Wednesday, July 22, 2015

Two new dogbanes: Hoya ruthiae and Hoya bakoensis

Hoya bakoensis
Hoya ruthiae was named after the tropical botanist who collected the original plants, Ruth Kiew. It grows on limestone with its so far only location being Malaysia. Therefore, its conservation status is not yet known and the plant species is categorised as Data Deficient following the IUCN guidelines. However, it is widely available in cultivation.

The second new species, Hoya bakoensis, was discovered in 2015 and was named after its for now sole locality, the Bako National Park in Malaysia. The species prefers moist, shady kerangas heath forests near streams. Most often, it sprouts its seedlings in the openings of small ant nests from inside hollow tree trunks and climbs up its host tree likely in need for more light.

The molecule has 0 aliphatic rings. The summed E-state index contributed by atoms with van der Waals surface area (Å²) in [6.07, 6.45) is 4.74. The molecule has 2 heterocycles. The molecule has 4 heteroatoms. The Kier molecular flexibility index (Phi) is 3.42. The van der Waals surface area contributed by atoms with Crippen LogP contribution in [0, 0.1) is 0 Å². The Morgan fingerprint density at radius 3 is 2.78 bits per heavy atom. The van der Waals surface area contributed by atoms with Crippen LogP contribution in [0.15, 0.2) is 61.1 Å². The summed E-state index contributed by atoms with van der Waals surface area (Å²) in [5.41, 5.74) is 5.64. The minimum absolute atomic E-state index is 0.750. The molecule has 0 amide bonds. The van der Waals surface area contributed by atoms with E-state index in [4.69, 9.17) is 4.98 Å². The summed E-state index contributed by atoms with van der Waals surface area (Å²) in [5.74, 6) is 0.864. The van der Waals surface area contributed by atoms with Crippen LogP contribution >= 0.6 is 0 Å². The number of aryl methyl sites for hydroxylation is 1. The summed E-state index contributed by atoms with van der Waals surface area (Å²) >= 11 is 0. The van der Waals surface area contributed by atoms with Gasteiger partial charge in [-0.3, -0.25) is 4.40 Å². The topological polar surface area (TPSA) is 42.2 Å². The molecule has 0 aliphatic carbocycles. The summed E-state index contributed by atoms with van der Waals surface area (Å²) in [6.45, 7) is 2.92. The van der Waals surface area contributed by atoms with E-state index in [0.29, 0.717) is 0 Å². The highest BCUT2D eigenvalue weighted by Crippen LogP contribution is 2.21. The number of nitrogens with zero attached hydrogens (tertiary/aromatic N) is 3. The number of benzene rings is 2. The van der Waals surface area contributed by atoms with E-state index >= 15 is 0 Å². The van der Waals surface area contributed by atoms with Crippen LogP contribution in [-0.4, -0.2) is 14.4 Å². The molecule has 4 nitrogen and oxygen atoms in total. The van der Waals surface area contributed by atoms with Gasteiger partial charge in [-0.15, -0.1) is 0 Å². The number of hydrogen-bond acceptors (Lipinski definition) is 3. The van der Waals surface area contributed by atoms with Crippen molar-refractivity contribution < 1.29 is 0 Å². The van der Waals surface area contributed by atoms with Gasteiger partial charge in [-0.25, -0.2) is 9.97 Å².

For our experts: Two new Hoya R.Br. species from Borneo are described and illustrated. The first, Hoya ruthiae Rodda was collected in Sabah on Bukit Baturong, a limestone outcrop. It is one of the few species in the genus to have clear exudate. It is compared with the morphologically related Hoya uncinata Teijsm. and Binn. The other, Hoya bakoensis Rodda, was collected in the kerangas forests of Bako National Park. It belongs to Hoya section Acanthostemma (Bl.) Kloppenb., a section with numerous members in the Philippines but under-represented in Borneo.

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